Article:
Supreme Court


Agent breach obligation by not informing plaintiff of vacancy clause

Plaintiffs arranged insurance coverage through defendant for building. Building was damaged by vandalism while building was vacant. Defendant denied coverage on basis of vacancy clause in policy. Trial judge found plaintiff was not aware of vacancy provision. Trial judge found plaintiff relied on defendant to ensure coverage and appellant failed to advise about vacant exclusion. Plaintiffs were awarded damages of $16,737 for failure of defendant to provide insurance coverage for loss to dwelling that sustained damages while building was unoccupied. Defendant’s appeal was dismissed. Trial judge did not make palpable and overriding error in coming to factual conclusions. Trial judge correctly held that agent breached obligation by not telling plaintiff there would be no coverage when building was vacant.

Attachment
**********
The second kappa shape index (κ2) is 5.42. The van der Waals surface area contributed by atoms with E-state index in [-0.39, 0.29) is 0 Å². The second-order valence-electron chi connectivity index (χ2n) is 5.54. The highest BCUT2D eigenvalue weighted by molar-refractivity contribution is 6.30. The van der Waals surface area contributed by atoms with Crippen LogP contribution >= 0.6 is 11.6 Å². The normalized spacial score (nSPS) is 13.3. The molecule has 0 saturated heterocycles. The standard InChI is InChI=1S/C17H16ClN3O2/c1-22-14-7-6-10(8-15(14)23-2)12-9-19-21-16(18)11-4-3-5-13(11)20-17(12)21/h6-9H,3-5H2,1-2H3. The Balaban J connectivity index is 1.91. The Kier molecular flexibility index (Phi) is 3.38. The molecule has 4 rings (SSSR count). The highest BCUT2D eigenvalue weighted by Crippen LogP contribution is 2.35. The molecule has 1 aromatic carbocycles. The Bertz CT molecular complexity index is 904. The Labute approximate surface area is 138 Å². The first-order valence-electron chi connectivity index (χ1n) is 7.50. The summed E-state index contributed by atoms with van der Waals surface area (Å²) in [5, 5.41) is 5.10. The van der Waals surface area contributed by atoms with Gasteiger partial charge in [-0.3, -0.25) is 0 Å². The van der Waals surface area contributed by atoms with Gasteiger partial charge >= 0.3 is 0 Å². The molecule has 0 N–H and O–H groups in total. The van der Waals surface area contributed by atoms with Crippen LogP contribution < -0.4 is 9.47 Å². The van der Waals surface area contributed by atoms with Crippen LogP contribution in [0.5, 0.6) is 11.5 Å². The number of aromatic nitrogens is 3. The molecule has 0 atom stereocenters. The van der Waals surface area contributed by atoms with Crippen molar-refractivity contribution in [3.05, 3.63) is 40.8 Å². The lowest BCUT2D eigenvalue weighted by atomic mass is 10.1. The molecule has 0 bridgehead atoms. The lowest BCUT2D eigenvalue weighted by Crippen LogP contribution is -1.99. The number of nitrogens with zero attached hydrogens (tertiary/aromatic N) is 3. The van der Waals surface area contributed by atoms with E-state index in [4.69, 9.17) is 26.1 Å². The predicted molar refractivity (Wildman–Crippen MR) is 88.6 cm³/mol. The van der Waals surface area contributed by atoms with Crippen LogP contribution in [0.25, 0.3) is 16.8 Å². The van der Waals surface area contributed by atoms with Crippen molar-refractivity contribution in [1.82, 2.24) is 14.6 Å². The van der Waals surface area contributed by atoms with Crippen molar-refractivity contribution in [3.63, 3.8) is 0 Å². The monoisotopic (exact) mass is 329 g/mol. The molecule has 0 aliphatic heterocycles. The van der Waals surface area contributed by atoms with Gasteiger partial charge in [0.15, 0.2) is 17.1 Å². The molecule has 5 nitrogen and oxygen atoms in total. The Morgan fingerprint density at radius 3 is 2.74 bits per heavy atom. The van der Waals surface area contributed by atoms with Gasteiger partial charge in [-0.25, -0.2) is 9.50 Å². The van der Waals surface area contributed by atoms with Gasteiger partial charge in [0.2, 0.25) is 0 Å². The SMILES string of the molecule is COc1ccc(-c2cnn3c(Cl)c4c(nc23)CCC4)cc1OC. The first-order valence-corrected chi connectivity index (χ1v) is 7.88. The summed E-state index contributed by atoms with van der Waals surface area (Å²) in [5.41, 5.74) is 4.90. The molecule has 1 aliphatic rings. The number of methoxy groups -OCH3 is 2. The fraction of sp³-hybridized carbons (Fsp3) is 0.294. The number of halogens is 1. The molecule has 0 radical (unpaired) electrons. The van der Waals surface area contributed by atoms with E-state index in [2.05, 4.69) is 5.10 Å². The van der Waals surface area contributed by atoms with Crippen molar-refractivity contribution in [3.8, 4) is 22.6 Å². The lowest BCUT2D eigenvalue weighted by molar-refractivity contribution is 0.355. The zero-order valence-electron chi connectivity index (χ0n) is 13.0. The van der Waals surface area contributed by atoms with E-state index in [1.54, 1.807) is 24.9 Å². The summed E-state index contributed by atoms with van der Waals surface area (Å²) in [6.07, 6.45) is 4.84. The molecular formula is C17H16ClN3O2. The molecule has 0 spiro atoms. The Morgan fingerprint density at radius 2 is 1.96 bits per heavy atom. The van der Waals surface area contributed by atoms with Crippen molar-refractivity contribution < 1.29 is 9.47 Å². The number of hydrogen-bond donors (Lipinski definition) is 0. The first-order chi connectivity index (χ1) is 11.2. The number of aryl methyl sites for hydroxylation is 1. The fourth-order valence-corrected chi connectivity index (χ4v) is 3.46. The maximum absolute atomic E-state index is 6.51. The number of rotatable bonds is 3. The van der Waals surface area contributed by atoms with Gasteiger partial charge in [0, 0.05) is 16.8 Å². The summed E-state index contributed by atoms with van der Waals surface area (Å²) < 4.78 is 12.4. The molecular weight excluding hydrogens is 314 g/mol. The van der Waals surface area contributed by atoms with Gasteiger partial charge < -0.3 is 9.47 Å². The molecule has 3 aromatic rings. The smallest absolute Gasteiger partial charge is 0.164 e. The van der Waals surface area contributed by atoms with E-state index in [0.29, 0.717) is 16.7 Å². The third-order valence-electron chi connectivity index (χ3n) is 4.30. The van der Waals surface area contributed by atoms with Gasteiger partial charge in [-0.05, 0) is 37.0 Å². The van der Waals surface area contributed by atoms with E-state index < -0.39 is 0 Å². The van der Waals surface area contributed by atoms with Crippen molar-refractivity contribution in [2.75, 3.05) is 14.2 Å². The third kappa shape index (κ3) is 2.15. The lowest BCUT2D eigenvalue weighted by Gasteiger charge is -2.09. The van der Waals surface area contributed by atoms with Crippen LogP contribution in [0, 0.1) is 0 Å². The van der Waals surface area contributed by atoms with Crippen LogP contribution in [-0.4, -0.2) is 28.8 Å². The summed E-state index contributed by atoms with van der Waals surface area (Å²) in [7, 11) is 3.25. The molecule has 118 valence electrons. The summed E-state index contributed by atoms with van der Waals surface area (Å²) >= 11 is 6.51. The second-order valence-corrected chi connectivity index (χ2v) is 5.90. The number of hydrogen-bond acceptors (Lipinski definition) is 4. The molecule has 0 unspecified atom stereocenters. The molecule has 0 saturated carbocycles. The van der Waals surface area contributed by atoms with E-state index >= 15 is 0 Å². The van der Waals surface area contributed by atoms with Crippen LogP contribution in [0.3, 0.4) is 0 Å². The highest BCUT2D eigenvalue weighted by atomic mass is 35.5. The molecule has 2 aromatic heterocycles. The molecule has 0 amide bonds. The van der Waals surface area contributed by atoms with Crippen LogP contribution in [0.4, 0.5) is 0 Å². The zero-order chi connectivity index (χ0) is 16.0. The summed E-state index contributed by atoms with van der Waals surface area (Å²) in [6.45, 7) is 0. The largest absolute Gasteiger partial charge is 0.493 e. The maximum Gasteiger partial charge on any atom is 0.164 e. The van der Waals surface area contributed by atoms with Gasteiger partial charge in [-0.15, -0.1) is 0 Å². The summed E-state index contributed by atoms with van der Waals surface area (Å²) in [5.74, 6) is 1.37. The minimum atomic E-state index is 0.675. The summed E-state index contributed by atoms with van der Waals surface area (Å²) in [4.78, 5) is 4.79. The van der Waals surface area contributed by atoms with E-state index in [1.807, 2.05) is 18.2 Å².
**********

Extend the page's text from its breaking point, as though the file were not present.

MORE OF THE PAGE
Newbigging v. M. Butler Insurance Brokers Ltd. (Sep. 13, 2012, Ont. S.C.J., Maddalena J., File No. 53369/11) 220 A.C.W.S. (3d) 248.

cover image


Subscribers get early and easy access to Law Times.

Law Times Poll

Law Times reports that there is the highest number of lawyer candidates in the upcoming Law Society of Ontario Bencher election since 1995, but turn-out is declining. Do you think voting should be mandatory for all lawyers and paralegals in this election?